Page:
The effects of our diets on our health, our waistlines, and the planet are frequently on our minds. But they also have a huge impact on our minds.
It is my specialty as a “nutritional psychiatrist” to investigate the link between what we eat and how it affects our mental health.
Foods like leafy greens, colorful fruits and vegetables, shellfish, and nuts, beans, and seeds all support brain health.
But if you want to keep your mind clear and your memory intact, you should steer clear of these five meals. Obviously, it’s not possible to totally cut these out of your diet, so moderation is the key.
1. Products containing seed oils used in commercial processing
Many highly processed oils are high in omega-6 fatty acids and come from seeds like soybeans, corn, rapeseed (which is where canola oil comes from), cottonseed, sunflower, and safflower.
Getting too many omega-6s can cause your body to overproduce substances that can cause brain inflammation.
Try using some olive, coconut, or avocado oil next time you sauté some vegetables or grill some fish or meat.
2. Foods with added and refined sugars
Our brain requires energy in the form of glucose, a type of sugar, to fuel cellular activity. But an overly sweet diet might cause blood sugar levels in the brain to rise.
Because of this, the hippocampus, which is in charge of memories, may become less flexible.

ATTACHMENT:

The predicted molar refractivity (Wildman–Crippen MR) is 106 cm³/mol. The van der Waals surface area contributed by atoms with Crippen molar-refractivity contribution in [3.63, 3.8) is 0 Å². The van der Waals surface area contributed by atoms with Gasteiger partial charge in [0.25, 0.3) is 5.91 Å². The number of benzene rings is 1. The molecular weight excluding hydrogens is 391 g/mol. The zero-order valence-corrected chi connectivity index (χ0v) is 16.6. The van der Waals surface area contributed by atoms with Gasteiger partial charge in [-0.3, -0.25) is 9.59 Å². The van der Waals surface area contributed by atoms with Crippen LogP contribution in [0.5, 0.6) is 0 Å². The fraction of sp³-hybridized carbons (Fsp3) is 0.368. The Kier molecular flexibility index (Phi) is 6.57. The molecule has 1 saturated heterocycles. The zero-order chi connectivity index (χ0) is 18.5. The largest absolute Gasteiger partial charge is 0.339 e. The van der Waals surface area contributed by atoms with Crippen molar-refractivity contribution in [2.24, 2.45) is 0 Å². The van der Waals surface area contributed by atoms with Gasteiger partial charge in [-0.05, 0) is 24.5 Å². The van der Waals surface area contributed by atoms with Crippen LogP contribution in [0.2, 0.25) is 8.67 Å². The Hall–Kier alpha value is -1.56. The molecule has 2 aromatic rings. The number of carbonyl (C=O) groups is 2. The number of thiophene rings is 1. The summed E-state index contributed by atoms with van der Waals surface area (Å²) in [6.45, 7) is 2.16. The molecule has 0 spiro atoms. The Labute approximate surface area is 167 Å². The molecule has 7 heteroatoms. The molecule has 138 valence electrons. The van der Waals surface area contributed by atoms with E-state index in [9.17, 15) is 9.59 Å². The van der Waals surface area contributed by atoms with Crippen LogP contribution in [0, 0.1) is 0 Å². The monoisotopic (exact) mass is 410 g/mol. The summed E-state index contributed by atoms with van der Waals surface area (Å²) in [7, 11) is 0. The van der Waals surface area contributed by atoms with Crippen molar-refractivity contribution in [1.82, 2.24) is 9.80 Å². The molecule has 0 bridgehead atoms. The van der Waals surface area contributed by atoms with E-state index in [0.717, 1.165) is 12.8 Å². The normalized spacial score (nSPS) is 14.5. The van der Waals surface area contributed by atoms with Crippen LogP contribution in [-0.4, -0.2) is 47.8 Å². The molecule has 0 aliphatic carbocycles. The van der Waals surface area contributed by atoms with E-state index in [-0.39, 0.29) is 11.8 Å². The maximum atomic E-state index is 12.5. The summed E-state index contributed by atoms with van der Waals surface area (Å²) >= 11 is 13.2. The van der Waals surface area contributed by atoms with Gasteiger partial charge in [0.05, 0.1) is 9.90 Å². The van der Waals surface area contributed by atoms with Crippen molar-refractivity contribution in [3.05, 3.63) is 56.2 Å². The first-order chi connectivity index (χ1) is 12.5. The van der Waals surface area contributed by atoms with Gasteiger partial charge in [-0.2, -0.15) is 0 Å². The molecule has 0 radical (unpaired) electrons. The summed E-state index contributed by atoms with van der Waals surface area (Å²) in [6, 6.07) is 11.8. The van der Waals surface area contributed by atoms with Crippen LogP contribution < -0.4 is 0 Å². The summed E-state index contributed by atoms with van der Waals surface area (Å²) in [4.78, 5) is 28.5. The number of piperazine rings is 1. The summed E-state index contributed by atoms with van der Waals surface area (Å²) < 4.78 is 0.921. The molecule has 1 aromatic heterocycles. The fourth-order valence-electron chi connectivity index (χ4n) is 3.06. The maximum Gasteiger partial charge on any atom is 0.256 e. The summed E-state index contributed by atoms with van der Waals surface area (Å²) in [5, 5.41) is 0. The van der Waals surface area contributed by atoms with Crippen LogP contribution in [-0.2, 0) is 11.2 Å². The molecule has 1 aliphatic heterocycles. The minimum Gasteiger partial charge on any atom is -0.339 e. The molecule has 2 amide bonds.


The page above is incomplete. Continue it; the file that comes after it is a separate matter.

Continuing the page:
Remember that many savory items, such as bottled salad dressings, ketchup, and even canned soups, contain hidden added sugars. Substitute homemade, whole-food alternatives for these.
3. Prepared meals
Shorter telomeres, or the “cap,” on our DNA may be a result of eating a diet high in ultra-processed foods. Healthy cellular ageing is associated with telomere length. Telomere shortening has been linked to an increased risk of age-related diseases.
A study from 2022 also found that people who ate and drank the most ultra-processed foods, like baked goods and sodas, were more likely to have moderate depression than those who ate and drank the least.
A good rule of thumb is to avoid ingredients you are unfamiliar with or that you cannot pronounce.
4. Artificially sweetened foods
Artificial sweeteners have little nutritional value and thus feed “bad” gut bacteria, which can have a negative impact on mood.
Saccharin, sucralose, and stevia are all examples of such sweeteners. Aspartame is particularly dangerous and has been linked in numerous studies to increased levels of anxiety. It leads to oxidation, which in turn raises levels of potentially dangerous free radicals within the brain.
Honey, monk fruit extract, and coconut sugar are other options.
Batter-, crust-, or deep-fried dishes may rank high on the comfort food list, but they’re actually bad for your brain.
A study of over 18,000 people found that a diet high in fried foods was linked to lower scores in memory and cognition.
Instead of frying or deep-frying your favorite meals, try baking, air-frying, or steaming them instead.